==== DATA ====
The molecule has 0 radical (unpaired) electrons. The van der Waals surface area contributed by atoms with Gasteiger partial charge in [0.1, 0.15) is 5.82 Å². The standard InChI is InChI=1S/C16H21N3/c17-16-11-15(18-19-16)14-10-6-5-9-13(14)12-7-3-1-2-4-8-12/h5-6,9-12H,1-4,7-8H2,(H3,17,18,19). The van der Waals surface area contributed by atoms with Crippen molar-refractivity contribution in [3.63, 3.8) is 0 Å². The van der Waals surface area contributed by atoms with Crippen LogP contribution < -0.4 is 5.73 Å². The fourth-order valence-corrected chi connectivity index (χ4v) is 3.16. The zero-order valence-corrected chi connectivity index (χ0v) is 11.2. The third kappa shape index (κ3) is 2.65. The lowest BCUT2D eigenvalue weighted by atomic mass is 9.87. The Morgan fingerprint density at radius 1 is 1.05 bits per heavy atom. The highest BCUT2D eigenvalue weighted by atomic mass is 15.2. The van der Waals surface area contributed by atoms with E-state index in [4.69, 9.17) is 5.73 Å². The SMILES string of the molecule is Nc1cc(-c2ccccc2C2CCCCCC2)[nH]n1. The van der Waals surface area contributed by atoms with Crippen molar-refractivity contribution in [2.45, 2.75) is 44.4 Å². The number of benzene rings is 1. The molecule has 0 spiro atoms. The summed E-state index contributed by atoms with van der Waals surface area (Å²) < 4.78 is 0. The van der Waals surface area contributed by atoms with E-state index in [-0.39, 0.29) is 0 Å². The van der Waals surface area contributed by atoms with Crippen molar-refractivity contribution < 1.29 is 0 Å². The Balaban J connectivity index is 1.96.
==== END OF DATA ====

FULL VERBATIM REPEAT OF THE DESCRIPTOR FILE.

The molecule has 0 radical (unpaired) electrons. The van der Waals surface area contributed by atoms with Gasteiger partial charge in [0.1, 0.15) is 5.82 Å². The standard InChI is InChI=1S/C16H21N3/c17-16-11-15(18-19-16)14-10-6-5-9-13(14)12-7-3-1-2-4-8-12/h5-6,9-12H,1-4,7-8H2,(H3,17,18,19). The van der Waals surface area contributed by atoms with Crippen molar-refractivity contribution in [3.63, 3.8) is 0 Å². The van der Waals surface area contributed by atoms with Crippen LogP contribution < -0.4 is 5.73 Å². The fourth-order valence-corrected chi connectivity index (χ4v) is 3.16. The zero-order valence-corrected chi connectivity index (χ0v) is 11.2. The third kappa shape index (κ3) is 2.65. The lowest BCUT2D eigenvalue weighted by atomic mass is 9.87. The Morgan fingerprint density at radius 1 is 1.05 bits per heavy atom. The highest BCUT2D eigenvalue weighted by atomic mass is 15.2. The van der Waals surface area contributed by atoms with E-state index in [4.69, 9.17) is 5.73 Å². The SMILES string of the molecule is Nc1cc(-c2ccccc2C2CCCCCC2)[nH]n1. The van der Waals surface area contributed by atoms with Crippen molar-refractivity contribution in [2.45, 2.75) is 44.4 Å². The number of benzene rings is 1. The molecule has 0 spiro atoms. The summed E-state index contributed by atoms with van der Waals surface area (Å²) < 4.78 is 0. The van der Waals surface area contributed by atoms with E-state index in [-0.39, 0.29) is 0 Å². The van der Waals surface area contributed by atoms with Crippen molar-refractivity contribution < 1.29 is 0 Å². The Balaban J connectivity index is 1.96.